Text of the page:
Our best friend, COVID’s worst enemy?

Watch out Covid, there are new furry detectives in town!

Dogs can be trained to smell low blood sugar, certain cancers, and even detect oncoming seizures.

Now, a new proof-of-concept study, published in the journal PLOS ONE, showed that it’s paw-sible for trained dogs to sniff out the novel coronavirus that has been plaguing humanity since 2019.

Enlisting dogs for the Covid battle.

As the disease engulfed the globe, and medical practitioners deployed tools such as PCR tests to detect the virus (SARS-CoV-2), some researchers are seeking to use biological weapons against Covid-19.

And these biological weapons have four legs and a wet nose!

Dr Claire Guest, Chief Scientific Officer at charity Medical Detection Dogs, collaborated with the London School of Hygiene and Tropical Medicine (LSHTM) and Durham University in a study to train dogs in sniffing out the disease.

Sniffing out diseases.

The furry creatures have an incredible sense of smell. They’ve got up to 350 million sensor receptors dedicated to olfactory – their noses can be 100,000 times more sensitive than ours!

If you can smell a teaspoon of sugar in a cup of tea, a dog can smell a teaspoon of sugar in the water totalling two Olympic-sized swimming pools!

We’ve all got our own unique odour, but what researchers didn’t know until more recently was that when we have any disease or condition, our odour changes very subtly.

And dogs with their heightened sense of smell and high trainability, were trained for 8-10 weeks to recognise the scent emanating from people tested positive for Covid-19 using worn socks, face masks and t-shirts of various materials.

In the experiments, there were also large numbers of controls or people with other diseases and conditions.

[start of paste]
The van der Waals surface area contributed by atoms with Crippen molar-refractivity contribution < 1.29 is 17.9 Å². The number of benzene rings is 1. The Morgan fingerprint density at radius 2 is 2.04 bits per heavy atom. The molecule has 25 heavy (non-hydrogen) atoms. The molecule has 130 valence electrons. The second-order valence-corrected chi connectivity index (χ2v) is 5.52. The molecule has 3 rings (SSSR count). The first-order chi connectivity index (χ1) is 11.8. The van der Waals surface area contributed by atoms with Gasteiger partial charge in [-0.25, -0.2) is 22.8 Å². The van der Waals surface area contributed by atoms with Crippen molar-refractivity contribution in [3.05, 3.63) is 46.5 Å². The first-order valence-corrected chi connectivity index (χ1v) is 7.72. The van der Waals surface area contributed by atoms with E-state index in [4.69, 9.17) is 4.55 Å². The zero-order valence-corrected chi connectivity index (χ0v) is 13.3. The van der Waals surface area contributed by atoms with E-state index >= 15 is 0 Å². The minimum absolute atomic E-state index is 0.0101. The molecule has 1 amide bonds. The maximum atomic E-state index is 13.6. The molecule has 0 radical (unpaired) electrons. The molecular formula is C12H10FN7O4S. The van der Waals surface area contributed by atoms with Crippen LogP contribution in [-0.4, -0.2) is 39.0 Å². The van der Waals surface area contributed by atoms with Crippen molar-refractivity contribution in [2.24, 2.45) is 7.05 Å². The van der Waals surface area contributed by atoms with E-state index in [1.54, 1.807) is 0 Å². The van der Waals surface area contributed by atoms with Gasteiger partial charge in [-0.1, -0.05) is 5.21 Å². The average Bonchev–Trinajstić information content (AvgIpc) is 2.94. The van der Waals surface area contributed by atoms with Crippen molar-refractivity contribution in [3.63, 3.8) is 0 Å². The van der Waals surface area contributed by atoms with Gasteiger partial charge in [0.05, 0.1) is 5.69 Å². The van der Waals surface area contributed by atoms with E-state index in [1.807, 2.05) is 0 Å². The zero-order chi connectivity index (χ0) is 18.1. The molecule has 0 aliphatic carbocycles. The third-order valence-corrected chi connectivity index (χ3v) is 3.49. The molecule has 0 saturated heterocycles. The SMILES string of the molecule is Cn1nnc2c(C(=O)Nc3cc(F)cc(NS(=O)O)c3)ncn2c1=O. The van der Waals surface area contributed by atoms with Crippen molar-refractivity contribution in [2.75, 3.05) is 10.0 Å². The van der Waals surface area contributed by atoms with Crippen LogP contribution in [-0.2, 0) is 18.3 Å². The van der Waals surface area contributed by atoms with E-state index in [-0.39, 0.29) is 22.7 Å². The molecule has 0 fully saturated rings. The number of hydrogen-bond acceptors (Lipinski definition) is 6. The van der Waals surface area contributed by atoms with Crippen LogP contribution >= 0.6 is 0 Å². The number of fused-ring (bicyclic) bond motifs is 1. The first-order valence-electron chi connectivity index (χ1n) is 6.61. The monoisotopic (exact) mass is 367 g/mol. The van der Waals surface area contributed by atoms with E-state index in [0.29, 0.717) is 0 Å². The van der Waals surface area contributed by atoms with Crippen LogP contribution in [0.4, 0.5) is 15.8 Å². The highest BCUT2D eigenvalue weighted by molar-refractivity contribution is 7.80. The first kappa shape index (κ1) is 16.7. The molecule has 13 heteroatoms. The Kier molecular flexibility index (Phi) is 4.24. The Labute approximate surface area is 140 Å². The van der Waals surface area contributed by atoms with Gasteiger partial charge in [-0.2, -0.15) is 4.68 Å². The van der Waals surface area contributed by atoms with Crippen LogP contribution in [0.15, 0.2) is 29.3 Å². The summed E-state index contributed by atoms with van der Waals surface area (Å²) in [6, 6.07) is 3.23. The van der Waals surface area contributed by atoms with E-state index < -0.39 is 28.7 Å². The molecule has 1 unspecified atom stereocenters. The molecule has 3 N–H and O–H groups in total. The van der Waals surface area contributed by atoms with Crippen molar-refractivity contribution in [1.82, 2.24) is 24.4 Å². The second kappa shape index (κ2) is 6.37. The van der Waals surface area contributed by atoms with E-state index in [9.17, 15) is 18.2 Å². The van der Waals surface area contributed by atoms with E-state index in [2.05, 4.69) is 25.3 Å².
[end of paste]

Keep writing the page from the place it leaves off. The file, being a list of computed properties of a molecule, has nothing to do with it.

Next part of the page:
During the process, the good boys and girls were rewarded with yummy treats when they accurately identified a positive sample or correctly ignored a negative one.

“The dogs are 94% reliable in sensitivity, with their ability to detect Covid-19 even if it’s asymptomatic”, says Dr Guest.

They can also make the diagnosis in under a second – much much faster than PCR tests and also more accurately than lateral flow tests (sensitivities for PCR and lateral flow tests are 97.2% and 58-77%, respectively).

Useful for rapid screening at crowded places.

While highly accurate, sniff tests can never replace PCR tests.

But the ability of dogs to swiftly identify covid-positive individuals within a limited amount of time make them very valuable assets at scenarios that require rapid mass screening. 

At crowded places such as airports, where they can quickly sniff out disembarking passengers, trained dogs will be a great additional screening tool alongside more conventional tests.

Researchers say two dogs could screen 300 people coming out of a flight in half an hour, and those identified could then be flagged for a confirmatory PCR test.

This could dramatically reduce the number of people requiring hotel quarantine and also effectively prevent any super-spreader events.

Dr Guest says that the research is still at an early stage, and the next phase of the study will involve sniffing out infected people, either stationary or moving, instead of bits of clothing.

Excited to see covid-sniffing dogs in the near future?

You may well see them at an airport in the very near future but prepared for a ruff ride, as you might be covid paws-itive…

By Mitchell Lim

Mitchell Lim is the latest addition to DUG’s science communication department. Currently completing his PhD in Chemical Engineering, Mitch is an expert in the fields of catalysis and ultrasonics. Full-time science geek, part-time fitness junkie, Mitch is living proof that brains and brawn are not mutually exclusive. His mission is to make science more accessible to you, while dreaming of having access to Martian land someday.

DUG